Oundle School, Nottingham University
STARTED JM FINN & CO
Golf, Motorsports, Fine wine
Blue Button, London Stock Exchange
NAIM NDS Network Player
With a 20% drop in the FTSE 100 over the last 12 months, this has been an exceptionally difficult time. As chairman of JM Finn & Co’s asset allocation committee, what has been your reaction? This past year has been particularly challenging for making judgements about where we are in the global economic cycle, as the Federal Reserve showed in its arguably late rate increase in December. At this stage in the cycle we would normally have been looking to lower weightings in fixed coupon bonds and higher-yielding, defensive equity but the QE-driven recovery has been patchy and muted. As a result, and given that most of our client portfolios are generally positioned to perform over the long term, with many having income requirements, we have made only small and gradual adjustments to the weightings, primarily to account for the increasing risk of the deflationary impact of China’s restructuring.
Maintaining your fundamental investment philosophy must be hard in these markets – what are the key disciplines that you try and stay true to? In volatile market conditions, when sentiment is a bigger influence than any change in the facts, it is helpful to have experienced previous market cycles, to take a step back and consider the fundamentals, of which perhaps the most important is that investment of this nature is long-term. However tempting it is to trade short-term market movements it is my philosophy to buy high-quality, well-managed and well-capitalised businesses and hold them over the full cycle. That is not to say that taking some profit, or cutting an underperforming stock, isn’t necessary from time to time.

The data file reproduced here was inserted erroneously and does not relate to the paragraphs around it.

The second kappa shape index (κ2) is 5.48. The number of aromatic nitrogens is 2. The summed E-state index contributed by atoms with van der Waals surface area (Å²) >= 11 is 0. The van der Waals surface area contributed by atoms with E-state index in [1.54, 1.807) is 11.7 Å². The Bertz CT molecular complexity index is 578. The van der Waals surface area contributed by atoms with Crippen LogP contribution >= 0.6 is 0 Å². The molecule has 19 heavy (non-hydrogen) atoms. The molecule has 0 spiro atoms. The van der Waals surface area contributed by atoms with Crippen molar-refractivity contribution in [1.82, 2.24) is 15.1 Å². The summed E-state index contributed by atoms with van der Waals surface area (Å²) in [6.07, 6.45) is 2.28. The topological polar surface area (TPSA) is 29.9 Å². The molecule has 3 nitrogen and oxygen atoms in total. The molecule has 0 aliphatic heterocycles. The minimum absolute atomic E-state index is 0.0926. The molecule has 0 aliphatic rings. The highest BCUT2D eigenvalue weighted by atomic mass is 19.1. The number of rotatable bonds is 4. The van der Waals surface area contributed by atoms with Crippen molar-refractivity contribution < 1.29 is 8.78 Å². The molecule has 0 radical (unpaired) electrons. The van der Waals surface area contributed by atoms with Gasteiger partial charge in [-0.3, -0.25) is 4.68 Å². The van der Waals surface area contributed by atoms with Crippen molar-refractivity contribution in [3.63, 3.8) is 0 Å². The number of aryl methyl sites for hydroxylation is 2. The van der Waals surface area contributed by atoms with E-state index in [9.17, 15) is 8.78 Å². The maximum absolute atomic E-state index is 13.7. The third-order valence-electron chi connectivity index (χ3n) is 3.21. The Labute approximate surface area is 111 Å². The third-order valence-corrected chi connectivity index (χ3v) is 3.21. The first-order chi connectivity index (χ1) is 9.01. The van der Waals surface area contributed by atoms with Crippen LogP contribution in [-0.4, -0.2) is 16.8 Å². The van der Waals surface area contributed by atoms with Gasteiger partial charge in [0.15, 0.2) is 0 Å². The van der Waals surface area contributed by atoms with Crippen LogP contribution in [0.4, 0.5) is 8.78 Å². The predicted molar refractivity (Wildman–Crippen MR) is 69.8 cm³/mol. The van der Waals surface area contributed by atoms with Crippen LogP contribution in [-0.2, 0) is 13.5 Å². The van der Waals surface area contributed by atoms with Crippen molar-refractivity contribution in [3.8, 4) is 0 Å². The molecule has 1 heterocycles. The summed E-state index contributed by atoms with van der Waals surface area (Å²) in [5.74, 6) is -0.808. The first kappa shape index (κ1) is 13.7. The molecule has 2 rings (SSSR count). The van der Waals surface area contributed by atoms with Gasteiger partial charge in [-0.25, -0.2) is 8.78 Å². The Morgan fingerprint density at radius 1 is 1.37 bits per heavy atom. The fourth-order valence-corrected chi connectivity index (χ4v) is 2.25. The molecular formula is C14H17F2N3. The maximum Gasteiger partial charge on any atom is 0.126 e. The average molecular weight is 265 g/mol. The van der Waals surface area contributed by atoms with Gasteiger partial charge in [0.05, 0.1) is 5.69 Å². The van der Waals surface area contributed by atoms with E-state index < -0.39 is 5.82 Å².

With multiple factors contributing to the rout, what are your biggest long-term fears? The big question that we are all asking ourselves at the moment is what comes after the increasingly ineffective programme of QE, itself arguably the last phase of a 60 year credit expansion cycle. How is the debt paid off and who suffers in the process? It seems to me that deflation and possible negative interest rates, weakness in the commodity cycle and pressure of dividends in those sectors, and the prospect of Brexit, to name the most aired, are all very real concerns; but the elephant in the room is debt and what happens to growth if or when the credit cycle turns and tightens.
As a seasoned investor, what advice would you give to a young graduate embarking on a career in investing now? It has been said that one isn’t truly taken seriously until one has some grey hair; there is no doubt that experience of market cycles and understanding how and why stocks react in different circumstances is vital, to complement the technical skills and knowledge to manage investments. Today the industry is very professional and new entrants to firms such as JM Finn & Co can learn from hundreds of years’ worth of collective experience. It helps to have an enquiring mind, enthusiasm and conviction for the stock market. The grey hair comes naturally!